Recently, I watched Rick’s interview with Stan Grof at SAND. I realized that one of the founders of Transpersonal Psychology defined “transpersonal” not as post-personal development but as the collective unconscious which he divides into historical and archetypal. This came out of mapping peoples’ experiences with hallucinogenic drug trips.
During my trip to CA in the fall, I also noticed Sophia University, the home of Transpersonal Psychology, was researching induced experiences as a means of “spiritual” development.
From my perspective, chasing experiences is not a means to post-personal development. Some such practices may have therapeutic benefit – that is beyond my knowledge – but they’re problematic for actual spiritual growth. Strong experiences tend to create lasting impressions (samskaras) and drugs have a habit of leaving energetic debris, both of which reduce clarity. While an opening may be experienced, there is no means to develop it.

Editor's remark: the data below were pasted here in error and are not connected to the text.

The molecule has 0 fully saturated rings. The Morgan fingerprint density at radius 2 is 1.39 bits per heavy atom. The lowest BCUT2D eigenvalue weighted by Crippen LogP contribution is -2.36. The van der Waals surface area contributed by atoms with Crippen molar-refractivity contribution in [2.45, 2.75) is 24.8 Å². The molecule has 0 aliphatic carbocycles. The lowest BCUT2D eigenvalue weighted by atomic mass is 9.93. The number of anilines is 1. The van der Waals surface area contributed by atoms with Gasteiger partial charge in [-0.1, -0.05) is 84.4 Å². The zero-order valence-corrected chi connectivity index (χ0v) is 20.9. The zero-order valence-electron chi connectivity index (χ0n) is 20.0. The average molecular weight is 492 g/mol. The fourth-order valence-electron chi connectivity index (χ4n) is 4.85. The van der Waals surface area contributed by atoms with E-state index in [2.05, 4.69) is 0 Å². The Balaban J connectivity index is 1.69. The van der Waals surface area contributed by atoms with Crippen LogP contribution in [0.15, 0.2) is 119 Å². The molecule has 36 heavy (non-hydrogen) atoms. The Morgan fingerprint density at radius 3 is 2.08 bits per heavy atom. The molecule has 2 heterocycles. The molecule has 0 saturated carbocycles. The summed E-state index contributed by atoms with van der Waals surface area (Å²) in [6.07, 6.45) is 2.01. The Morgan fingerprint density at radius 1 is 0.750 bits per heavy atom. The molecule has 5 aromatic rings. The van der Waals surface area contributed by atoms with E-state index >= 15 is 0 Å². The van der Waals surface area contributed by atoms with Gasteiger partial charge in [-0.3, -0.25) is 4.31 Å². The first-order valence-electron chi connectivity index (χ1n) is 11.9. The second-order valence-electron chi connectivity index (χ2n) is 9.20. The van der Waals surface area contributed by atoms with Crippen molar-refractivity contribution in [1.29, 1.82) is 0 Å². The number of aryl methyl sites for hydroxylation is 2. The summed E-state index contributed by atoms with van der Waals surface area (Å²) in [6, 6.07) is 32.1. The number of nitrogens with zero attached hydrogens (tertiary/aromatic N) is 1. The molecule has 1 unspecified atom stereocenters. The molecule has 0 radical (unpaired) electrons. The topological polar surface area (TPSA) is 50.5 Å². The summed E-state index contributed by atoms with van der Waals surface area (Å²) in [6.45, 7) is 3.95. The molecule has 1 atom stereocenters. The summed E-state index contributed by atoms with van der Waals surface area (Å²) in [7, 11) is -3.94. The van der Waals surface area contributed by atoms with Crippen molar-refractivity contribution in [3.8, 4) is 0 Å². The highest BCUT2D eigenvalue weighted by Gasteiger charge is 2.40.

Dr. Cook-Greuter has proposed Transpersonal stages more aligned with how I’ve used the term. Such research is why I picked up the term. But if the term mixes altered states with stages of development, it doesn’t have the meaning I intend. I’ll revert to using “post-personal”.